Which of These 3 Solar Companies Can Make You Rich?

Solar stocks such as First Solar, SolarCity and SunPower have been some of best performing stocks of the last 18 months. This article takes a look at these three popular solar companies and tries to determine which, if any, can make long-term investors rich.

Jul 8, 2014 at 2:08PM

Editor's note: A previous version of this article overstated the efficiency of First Solar and SolarCity panels. The Fool regrets the error.

SCTY Chart
SCTY data by YCharts

Solar stocks such as First Solar (NASDAQ:FSLR), SunPower (NASDAQ:SPWR), and SolarCity (NASDAQ:SCTY) have been some of the hottest stocks of the last 18 months.

With a market potential of $2.2 trillion and the International Energy Agency estimating that $2.55 trillion/year will need to be spent on total energy and efficiency infrastructure through 2035, one can understand why Wall Street has fallen in love with these companies. 

However, at The Motley Fool we believe in a long-term buy and hold strategy of great companies with strong growth prospects. This article will look at these three solar companies and attempt to answer the question: Can long-term investors still make money at these prices?

First Solar: profitable but too big to grow
First Solar is the largest solar company by market cap and production capacity, shipping 2.7 gigawatts (GW) of solar panels last year and guiding for 2.8 GW in 2014.

There are three main problems First Solar faces: its large size, inferior technology, and share dilution. 

First Solar has just secured financing to build the largest solar project in Latin America, the Luz del Norte power plant in Chile, which will be 141 MW. In 2013 Chile's economy grew at 4.1% and it faces the challenge of expensive electricity. Its government has set a goal of 20% solar power generation by 2025 to help the economy grow while lowering power costs and cutting carbon emissions. The reason for such a bold goal? Chile is blessed with some of the best solar potential on earth with its Atakama desert experiencing the highest solar radiation levels on earth. First Solar won the contract because it uses Cadmium thin-film panels which handle extremes of temperature better than silicon panels.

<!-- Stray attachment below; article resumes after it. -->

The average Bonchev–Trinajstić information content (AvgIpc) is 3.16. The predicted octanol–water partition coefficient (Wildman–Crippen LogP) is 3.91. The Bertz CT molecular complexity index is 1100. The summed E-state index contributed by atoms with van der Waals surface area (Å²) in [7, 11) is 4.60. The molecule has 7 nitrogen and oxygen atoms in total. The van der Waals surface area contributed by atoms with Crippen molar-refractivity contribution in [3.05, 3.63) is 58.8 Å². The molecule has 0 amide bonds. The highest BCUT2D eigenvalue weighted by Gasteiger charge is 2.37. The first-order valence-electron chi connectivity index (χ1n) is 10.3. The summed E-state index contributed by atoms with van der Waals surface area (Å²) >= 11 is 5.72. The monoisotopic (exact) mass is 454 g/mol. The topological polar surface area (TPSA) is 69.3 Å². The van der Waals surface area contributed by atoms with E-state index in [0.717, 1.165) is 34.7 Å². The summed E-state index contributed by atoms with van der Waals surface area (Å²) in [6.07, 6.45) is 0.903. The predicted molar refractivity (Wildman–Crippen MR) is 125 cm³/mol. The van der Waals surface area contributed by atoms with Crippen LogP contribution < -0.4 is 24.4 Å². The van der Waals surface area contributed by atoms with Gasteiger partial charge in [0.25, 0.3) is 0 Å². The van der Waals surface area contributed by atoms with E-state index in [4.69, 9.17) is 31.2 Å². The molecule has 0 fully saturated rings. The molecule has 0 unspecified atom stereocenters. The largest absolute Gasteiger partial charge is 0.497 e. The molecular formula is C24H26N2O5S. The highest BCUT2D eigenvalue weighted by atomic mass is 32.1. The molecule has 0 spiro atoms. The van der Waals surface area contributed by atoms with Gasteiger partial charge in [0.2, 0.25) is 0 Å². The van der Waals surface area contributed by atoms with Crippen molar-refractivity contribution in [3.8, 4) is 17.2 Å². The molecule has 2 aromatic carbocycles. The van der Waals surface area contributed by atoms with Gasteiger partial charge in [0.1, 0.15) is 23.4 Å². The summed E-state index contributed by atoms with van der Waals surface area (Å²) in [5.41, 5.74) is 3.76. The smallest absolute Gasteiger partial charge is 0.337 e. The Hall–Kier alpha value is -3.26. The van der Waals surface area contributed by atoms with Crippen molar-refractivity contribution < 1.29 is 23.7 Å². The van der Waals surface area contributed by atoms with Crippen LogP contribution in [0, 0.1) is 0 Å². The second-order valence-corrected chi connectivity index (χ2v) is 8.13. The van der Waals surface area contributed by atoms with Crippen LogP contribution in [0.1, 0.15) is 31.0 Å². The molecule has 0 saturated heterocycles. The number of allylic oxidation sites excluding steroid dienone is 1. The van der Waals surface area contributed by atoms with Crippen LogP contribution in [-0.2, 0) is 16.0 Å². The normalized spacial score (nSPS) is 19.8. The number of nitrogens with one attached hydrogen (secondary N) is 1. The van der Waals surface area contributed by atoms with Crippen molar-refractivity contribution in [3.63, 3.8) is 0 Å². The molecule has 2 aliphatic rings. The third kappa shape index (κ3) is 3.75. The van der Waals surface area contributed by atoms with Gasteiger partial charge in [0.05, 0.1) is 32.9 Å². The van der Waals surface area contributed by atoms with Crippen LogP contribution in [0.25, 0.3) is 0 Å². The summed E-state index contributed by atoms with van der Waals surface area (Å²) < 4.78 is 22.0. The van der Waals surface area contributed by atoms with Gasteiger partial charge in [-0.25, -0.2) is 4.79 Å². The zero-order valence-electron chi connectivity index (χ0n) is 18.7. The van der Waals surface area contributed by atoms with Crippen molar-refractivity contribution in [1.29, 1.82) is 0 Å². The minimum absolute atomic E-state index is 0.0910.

But if First Solar is doing so well in a promising market like Chile, then why the negative earnings growth projections? The answer lies in scale. The Luz del Norte project is 141 MW, representing strong growth for Chile's solar industry, which installed just 150 MW in 2013. 

However, given First Solar's massive scale, even a couple hundred MW won't move the needle and First Solar's thin-film panels are only 13.5% efficient compared to 21-23% for SunPower panels and 15-17% for SolarCity's panels.

Chile's extreme climate may call for thin-film panels, but the majority of the world cares more about efficiency, which directly affects cost.

Finally, First Solar, like SunPower and SolarCity, faces the problem of large share dilution. 

FSLR Revenue (Annual) Chart
FSLR Revenue (Annual) data by YCharts

As seen above, all three companies have high annual dilution rates:

  • First Solar: 9.7% 
  • SunPower: 6.3% 
  • SolarCity: 13.8%
With First Solar's revenue growth stalling due to its large size and inferior technology, the company's high dilution and slowing growth means the share price will struggle to grow over the next decade.
SolarCity: great company, bad investment 
SolarCity has a wonderful long-term business model. It installs solar systems on homes and businesses at no cost to owners, who sign a 20-year contract to pay for the electricity generated. SolarCity is growing like a weed on steroids, guiding for 70% CAGR customer growth through 2018. 
How can I be opposed to such an investment? For two reasons: escalating costs and share dilution.
The US recently imposed steep tariffs on Chinese imported solar panels, which SolarCity was using for its systems.
In response SolarCity spent $200 million to purchase panel maker Silevo, which is working on panels with 24% cell efficiency that would reduce the amount of panels needed by 25% and greatly cut costs.
So what's the problem? SolarCity is guiding for 1,400 MW to 1,650 MW of installations through 2015 yet Silevo's manufacturing capabilities are just 32 MW annually. 
With just $320 million in cash, a potential extra $150 million payment to Silevo and $734 million in expected losses through 2015, SolarCity likely won't be able to increase Silevo's production or achieve its growth goals without raising substantial amounts of additional capital. In fact, SolarCity has stated that it intends to invest $500 million into expanding Silevo's capacity to 1 GW within the next two years. With $710 million in current debt
my concern is that SolarCity will accelerate its share dilution rate in order to raise these sums. Given its already high valuation of 32 times sales, accelerating dilution will slow eventual earnings growth (once SolarCity is profitable) and act as a drag on long-term performance.